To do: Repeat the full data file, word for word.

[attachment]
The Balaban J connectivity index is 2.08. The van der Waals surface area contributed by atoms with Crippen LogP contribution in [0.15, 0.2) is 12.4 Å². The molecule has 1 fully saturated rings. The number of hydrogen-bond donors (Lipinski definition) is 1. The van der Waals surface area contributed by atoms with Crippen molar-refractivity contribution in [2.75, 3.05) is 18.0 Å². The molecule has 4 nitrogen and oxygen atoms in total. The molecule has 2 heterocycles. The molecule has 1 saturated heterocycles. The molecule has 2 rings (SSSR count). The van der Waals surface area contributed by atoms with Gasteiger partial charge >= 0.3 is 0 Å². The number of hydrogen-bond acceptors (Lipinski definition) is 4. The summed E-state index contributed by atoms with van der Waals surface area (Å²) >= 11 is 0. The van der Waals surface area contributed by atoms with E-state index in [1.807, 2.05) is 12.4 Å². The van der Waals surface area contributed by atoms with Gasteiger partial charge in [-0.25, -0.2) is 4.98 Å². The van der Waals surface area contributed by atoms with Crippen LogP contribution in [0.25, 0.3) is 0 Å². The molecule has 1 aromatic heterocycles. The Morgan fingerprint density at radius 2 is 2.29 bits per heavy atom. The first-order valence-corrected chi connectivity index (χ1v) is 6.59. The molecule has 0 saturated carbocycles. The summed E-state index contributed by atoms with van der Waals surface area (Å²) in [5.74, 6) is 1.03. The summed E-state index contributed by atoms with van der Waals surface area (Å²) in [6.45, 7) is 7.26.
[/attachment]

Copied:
The Balaban J connectivity index is 2.08. The van der Waals surface area contributed by atoms with Crippen LogP contribution in [0.15, 0.2) is 12.4 Å². The molecule has 1 fully saturated rings. The number of hydrogen-bond donors (Lipinski definition) is 1. The van der Waals surface area contributed by atoms with Crippen molar-refractivity contribution in [2.75, 3.05) is 18.0 Å². The molecule has 4 nitrogen and oxygen atoms in total. The molecule has 2 heterocycles. The molecule has 1 saturated heterocycles. The molecule has 2 rings (SSSR count). The van der Waals surface area contributed by atoms with Gasteiger partial charge >= 0.3 is 0 Å². The number of hydrogen-bond acceptors (Lipinski definition) is 4. The summed E-state index contributed by atoms with van der Waals surface area (Å²) >= 11 is 0. The van der Waals surface area contributed by atoms with E-state index in [1.807, 2.05) is 12.4 Å². The van der Waals surface area contributed by atoms with Gasteiger partial charge in [-0.25, -0.2) is 4.98 Å². The van der Waals surface area contributed by atoms with Crippen LogP contribution in [0.25, 0.3) is 0 Å². The molecule has 1 aromatic heterocycles. The Morgan fingerprint density at radius 2 is 2.29 bits per heavy atom. The first-order valence-corrected chi connectivity index (χ1v) is 6.59. The molecule has 0 saturated carbocycles. The summed E-state index contributed by atoms with van der Waals surface area (Å²) in [5.74, 6) is 1.03. The summed E-state index contributed by atoms with van der Waals surface area (Å²) in [6.45, 7) is 7.26.